“This edition features early drafts of the new cover art, which have been included periodically throughout the book. These images give a small insight into the process of creating the new cover from artists within 343 Industries.“
AN: Happy almost New Year,
everyone! And happy Thirst Party Saturday! I give you, my first
attempt at an A/B/O installment, involving wrestlers who played
football and looked damn nice doing so. Tagging the usual
suspects, @tox-moxley, @hardcorewwetrash and @oraclegazes! Enjoy!
You bet your fucking buttons that Falcs TV does a special video on Jack at home called “Bachelor of Arts”.
After a montage about his hockey prowess we see Jack in his apartment kitchen. He’s fresh out of his morning shower, rolling out pie dough on his kitchen counter, ladling beef stew from his crockpot into pot pie shells. “I learned to make pastry for a class in my senior year,” he explains, sucking gravy off his thumb with a boyish grin. “Now I make it all the time. I’ll freeze these for the week ahead.”
(Then he cuts little hockey sticks out of the pastry scraps and presses them on top of the pies, looking inordinately pleased with his little bit of decoration. Did we mention his shirtsleeves are rolled up to bare his forearms?)
His back muscles flex as he pulls binder labelled SAMWELL 13-14 off one of his library shelves and flips through the tabbed assortment of notes and assignments. “I worked really hard for this A-,” he says, his fingers hovering over the mark written on the essay’s cover page. The typewritten title says Development of the Metric System in Early Modern France, Jack L. Zimmermann, HIST 247: The Industrial Revolution in Europe, and the professor’s scribbled comments begin Good analysis of the standardization of before wandering out of the camera’s frame.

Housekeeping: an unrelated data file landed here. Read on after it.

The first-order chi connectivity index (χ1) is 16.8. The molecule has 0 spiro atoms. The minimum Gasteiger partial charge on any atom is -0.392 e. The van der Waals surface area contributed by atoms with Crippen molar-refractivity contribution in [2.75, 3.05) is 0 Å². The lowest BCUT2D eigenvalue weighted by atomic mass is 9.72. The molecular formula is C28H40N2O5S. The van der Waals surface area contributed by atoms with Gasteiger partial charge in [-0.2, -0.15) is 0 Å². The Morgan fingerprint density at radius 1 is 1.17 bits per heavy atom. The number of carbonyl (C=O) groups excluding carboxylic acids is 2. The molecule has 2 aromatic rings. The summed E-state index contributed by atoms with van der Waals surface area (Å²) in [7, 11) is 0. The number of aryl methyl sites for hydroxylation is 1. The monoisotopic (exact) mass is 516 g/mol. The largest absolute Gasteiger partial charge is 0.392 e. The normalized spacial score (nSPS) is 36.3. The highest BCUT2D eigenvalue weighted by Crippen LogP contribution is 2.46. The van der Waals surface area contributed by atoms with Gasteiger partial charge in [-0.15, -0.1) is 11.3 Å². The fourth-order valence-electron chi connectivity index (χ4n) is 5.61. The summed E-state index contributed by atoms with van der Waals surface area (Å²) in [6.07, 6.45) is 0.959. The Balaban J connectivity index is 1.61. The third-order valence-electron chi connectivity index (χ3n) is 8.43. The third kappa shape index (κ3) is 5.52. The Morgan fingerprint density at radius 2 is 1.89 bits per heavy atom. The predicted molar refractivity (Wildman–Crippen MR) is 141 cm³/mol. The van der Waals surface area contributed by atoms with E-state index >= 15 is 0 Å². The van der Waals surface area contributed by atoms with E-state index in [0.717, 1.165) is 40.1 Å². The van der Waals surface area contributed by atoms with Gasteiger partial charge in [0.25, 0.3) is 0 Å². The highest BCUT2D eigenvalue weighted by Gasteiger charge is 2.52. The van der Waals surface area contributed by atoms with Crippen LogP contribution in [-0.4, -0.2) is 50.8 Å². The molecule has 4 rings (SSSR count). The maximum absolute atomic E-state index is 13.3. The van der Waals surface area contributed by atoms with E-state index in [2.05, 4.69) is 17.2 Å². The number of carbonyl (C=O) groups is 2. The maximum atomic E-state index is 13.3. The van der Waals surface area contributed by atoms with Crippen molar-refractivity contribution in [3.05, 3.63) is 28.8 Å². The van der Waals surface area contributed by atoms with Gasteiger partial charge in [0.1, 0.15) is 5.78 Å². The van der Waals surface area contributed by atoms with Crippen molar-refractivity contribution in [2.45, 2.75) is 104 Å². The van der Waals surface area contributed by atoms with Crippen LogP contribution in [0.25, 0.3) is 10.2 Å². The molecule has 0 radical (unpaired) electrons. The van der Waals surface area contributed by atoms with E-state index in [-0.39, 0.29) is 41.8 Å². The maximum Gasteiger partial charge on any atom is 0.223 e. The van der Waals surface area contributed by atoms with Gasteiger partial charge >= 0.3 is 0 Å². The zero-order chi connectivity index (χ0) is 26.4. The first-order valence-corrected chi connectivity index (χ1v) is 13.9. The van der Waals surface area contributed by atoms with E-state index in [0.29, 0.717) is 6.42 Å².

“This is a Halifax Bomber,” he says, holding a model plane up to give a good look at the markings on the fuselage.
The camera shifts focus from the airplane to show how his chiseled jaw is very faintly stubbled and he smiles a little sheepishly at his own enthusiasm.
“I painted this with the markings from RCAF 408 Squadron, but there’s nothing to uh, really tell you that it’s a Canadian plane, not until after the Second World War, but there’s historical reasons we weren’t really, um, differentiated, as a really distinct military force then. But I know what it is.”
His blue eyes light with fondness when he looks at the pictures on the walls of his apartment. “The house I lived in, you could open my window and climb out onto the roof and just sit there. We called it the Samwell Men’s Hockey Reading Room. I spent a lot of time out there with Bittle and, uh, Knight.” He gestures to the two figures in the professionally-mounted photograph–one talking and gesturing with his hands, another leaning forward to listen, haloed by the setting sun. “I took this picture so when I walk by it I remember and I can feel like I’m still there with them.”
The person behind the camera asks, “What kind of thing would you talk about?”
“Oh, everything,” Jack reminisces. “Politics, feminism, hockey. Expectations you grow up with. What we wanted to do for the future.”
Jack reaches out to gently touch another photograph in a frame, an empty rink with the sun rising through the enormous windows at its far end. “You still visit them?” the other person asks.
“Oh, all the time,” he says. In the library there’s a printout of the Samwell 2015-16 game schedule pinned to a corkboard, the home opener circled with pen. There’s a small framed portrait of Bob and Alicia with a dog, a flyer for an upcoming history conference. Jack is in a Samwell hoodie in his living room, bouncing a puck off a hockey stick. “I feel like there’s still a lot to learn.”
A completely self-indulgent
thing I wanted to write, basically how a meeting between Anders and my
Inquisitor (Dian Adaar) would go down. (Though if somebody decided to make
their own Sit In Judgment with their own Inquisitors, hey, go for it.)
As they approached
the front of the hall, clanking in chains, his guards tried to sweep his legs out
from under him, force him to kneel or at least to bow his head. Though he had
willingly allowed himself to be led this far, at this Anders resisted – even
calling on the strength of Justice to steady him on his feet. Maybe it was
petty, or vain, but the hall was full of people, and Anders had no intention of
letting them see him bow. He would bow to no tyrant, never again. They could see him bloodied, beaten, and before the day was out they may see him dead, but they would never see him bow.
This was a moment
that would be remembered for centuries, one way or another. The symbolism of
it, Anders decided, was worth the indulgence.